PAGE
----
GFM Network News

Dallas Timmerman uses a Leon scraper to put topsoil back on his eroded and degraded hilltops. He also adds manure. These measures don’t take a lot of time and have led to a large yield increase on those acres.

Timmerman trains the Tiger Hills of Treherne

A Manitoba farmer has seen major yield improvement by recapping his hills with topsoil from his lower land

Reading Time: 5 minutes Dallas Timmerman farms in the Tiger Hills around Treherne, Man., and sometimes those tigers need training. “We have a lot of hills and sometimes you need to be aggressive with them,” he says. Timmerman’s chair and whip are a Leon scraper and Versatile 4WD. He started training his hills over a decade ago, working on […] Read more

Canadian crop development behind average

Reading Time: < 1 minute MarketsFarm — Crop development is running behind average across much of Canada, with excessive moisture delaying seeding in Ontario and dryness slowing crop development across the Prairies. That’s according to the latest satellite data from the federal Crop Condition Assessment Program (CCAP), created in partnership between Statistics Canada and Agriculture and Agri-Food Canada. Crop development […] Read more

The CurseBuster side-fractures the soil leaving it relatively undisturbed, even with a cover crop on top.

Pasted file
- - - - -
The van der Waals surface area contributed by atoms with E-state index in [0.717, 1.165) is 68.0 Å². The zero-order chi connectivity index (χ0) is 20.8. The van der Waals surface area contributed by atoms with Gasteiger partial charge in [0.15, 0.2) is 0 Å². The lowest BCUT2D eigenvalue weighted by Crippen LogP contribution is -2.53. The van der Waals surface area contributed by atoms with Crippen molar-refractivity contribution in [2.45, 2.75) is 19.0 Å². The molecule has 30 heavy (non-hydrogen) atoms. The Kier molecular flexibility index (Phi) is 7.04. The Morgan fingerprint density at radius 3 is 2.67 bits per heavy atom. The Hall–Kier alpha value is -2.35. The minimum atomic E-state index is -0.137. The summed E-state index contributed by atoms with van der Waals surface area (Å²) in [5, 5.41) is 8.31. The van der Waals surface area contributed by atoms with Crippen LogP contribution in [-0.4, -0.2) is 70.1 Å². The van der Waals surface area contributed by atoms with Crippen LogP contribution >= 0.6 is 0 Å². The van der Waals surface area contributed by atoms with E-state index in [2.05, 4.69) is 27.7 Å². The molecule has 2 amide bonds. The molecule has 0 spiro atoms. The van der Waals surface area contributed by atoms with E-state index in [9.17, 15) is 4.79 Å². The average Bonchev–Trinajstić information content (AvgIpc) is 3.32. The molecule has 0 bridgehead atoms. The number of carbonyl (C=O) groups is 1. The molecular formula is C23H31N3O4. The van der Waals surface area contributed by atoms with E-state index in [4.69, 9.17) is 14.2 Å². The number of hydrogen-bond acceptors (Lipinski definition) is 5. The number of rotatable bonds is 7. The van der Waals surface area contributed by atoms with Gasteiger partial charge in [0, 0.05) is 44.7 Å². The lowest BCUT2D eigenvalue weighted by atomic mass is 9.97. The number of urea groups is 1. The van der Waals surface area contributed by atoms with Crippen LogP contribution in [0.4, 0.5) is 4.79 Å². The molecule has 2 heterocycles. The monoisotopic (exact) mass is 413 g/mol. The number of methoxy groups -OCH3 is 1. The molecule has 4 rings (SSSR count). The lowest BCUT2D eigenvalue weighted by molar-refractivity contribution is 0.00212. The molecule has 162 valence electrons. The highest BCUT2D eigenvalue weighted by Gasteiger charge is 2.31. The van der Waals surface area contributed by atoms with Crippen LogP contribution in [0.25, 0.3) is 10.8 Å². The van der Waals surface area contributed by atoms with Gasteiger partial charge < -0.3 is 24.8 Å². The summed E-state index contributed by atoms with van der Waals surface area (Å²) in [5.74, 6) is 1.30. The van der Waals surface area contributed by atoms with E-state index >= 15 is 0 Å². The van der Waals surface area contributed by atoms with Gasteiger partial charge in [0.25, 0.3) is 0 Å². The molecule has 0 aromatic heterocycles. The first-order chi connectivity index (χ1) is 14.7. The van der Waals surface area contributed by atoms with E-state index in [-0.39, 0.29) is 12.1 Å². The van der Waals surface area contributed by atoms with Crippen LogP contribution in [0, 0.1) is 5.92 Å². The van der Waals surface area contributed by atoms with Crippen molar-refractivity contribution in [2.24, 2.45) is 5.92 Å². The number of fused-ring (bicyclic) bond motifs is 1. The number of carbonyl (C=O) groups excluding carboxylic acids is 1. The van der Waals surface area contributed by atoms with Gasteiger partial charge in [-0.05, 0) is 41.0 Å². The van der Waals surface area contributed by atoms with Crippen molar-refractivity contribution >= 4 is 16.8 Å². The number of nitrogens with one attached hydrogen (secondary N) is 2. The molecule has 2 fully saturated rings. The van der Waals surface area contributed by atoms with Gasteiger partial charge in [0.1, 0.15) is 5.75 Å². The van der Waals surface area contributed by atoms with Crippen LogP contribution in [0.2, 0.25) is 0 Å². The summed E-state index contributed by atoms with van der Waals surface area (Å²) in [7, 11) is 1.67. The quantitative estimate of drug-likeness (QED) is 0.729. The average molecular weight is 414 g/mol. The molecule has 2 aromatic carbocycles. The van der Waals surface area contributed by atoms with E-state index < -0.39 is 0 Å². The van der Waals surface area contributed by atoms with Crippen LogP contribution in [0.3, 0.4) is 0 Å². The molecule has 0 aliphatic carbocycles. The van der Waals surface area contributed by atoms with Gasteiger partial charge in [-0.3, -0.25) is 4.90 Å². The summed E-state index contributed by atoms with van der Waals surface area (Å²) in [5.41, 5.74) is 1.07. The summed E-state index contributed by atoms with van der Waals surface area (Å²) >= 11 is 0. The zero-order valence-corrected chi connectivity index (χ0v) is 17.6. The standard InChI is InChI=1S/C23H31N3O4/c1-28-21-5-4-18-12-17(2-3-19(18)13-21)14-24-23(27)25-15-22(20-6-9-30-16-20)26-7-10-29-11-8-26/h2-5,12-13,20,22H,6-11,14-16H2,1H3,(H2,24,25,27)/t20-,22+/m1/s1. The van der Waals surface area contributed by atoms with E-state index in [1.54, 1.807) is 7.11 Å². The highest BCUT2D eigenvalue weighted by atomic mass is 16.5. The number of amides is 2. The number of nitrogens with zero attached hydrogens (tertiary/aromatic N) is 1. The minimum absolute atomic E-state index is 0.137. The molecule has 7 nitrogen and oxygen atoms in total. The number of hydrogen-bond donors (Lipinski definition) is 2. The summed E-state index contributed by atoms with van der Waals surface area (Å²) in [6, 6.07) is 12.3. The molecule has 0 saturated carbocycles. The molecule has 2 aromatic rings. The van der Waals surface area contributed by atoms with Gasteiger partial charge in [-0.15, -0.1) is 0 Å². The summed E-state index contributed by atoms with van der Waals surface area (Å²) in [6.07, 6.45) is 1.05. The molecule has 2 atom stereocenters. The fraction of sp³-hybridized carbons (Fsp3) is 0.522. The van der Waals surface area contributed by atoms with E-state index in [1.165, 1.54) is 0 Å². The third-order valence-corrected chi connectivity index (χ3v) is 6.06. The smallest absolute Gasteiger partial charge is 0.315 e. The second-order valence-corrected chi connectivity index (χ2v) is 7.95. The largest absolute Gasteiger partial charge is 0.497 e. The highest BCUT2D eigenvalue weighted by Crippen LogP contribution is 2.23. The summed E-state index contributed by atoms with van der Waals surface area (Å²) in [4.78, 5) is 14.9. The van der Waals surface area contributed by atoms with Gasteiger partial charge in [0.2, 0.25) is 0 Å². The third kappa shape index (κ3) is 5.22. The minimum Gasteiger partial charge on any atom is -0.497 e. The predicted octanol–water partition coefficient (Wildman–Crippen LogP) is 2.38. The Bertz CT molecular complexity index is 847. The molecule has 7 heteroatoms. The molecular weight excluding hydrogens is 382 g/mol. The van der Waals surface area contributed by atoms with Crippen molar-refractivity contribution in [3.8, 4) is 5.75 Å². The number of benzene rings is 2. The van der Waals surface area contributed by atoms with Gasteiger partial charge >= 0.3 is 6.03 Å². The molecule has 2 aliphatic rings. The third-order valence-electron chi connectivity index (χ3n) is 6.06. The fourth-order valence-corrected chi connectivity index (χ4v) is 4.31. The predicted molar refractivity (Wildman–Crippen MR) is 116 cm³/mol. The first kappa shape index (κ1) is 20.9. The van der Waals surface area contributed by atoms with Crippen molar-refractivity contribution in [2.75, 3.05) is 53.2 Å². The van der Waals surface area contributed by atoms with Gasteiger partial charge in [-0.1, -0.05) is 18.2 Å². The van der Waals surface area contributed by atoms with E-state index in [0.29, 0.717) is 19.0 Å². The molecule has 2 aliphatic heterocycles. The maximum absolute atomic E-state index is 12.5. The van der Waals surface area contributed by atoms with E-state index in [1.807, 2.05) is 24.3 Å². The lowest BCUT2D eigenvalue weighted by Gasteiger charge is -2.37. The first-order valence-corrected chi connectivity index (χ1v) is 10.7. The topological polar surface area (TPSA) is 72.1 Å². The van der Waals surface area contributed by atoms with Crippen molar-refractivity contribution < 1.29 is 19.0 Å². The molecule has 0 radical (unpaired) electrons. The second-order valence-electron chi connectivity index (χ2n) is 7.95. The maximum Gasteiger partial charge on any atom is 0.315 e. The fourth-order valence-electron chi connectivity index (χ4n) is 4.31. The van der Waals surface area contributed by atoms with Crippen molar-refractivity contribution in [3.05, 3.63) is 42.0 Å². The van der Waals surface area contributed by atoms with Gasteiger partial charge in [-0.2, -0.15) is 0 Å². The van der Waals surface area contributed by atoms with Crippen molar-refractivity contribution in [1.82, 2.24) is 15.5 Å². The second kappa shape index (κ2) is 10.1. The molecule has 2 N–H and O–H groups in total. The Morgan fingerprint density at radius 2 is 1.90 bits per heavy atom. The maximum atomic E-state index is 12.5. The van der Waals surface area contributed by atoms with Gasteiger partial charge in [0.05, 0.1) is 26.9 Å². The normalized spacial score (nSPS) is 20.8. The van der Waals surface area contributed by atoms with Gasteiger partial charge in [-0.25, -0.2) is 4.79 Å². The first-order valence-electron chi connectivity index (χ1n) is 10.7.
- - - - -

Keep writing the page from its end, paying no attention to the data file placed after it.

A change in equipment vs. a change in mindset

Refocusing attention on soil health is the driver behind newer technologies

Reading Time: 4 minutes A number of years ago, Carl Brubacher looked at his soils and realized something had to change. He’d been relying on a full complement of tillage passes and he could sense his topsoil levels were becoming shallower. What he wanted was to find a way to avoid falling into the trap the U.S. has experienced, […] Read more

“Snirt” was a common sight in Manitoba soybean fields last winter.

Avoiding another year of ‘snirt’

North Dakota farmers and researchers are finding success in controlling soybean field erosion by planting cover crops

Reading Time: 5 minutes “Snirt” became a buzzword in Prairie agricultural journalism in 2017 and 2018, and for good reason: the dirty snow lining ditches along highways was a telling indicator that there had been a soybean field there last season. It’s a problem across the Red River Valley region in particular, where soybean producers are used to tilling […] Read more

“It’s a very, very diverse ecosystem, perhaps the most diverse ecosystem on Earth.” – Jim Germida, University of Saskatchewan

Going underground for soil ecology

Soil is far more than just dirt. Are you nurturing the organisms that help it grow great crops?

Reading Time: 5 minutes A warm, early-July breeze blew through a wheat field in northeastern Saskatchewan, not far from Nipawin. The heads had just emerged and were still green, but the field was taking on that fuzzy look that you typically get with a fresh, bearded cereal. This field was unusual, however, because even though you couldn’t see it, […] Read more

The 2011 algal bloom on Lake Erie pointed the finger at both rural and urban practices made worse by changes in climate and invasive aquatic species.

Working together to find solutions to algal blooms

Yes, farming is part of the Great Lakes pollution story, but let’s get the facts straight

Reading Time: 9 minutes Once again, agriculture in Eastern Canada is under fire, this time in the Great Lakes basin. Already bearing media scorn for neonicotinoid seed treatments and biotech innovations, now farmers are getting blamed for Great Lakes pollution. To be specific, the type of pollution in the headlines is eutrophication. It’s a phosphorus enrichment of waterways, and it […] Read more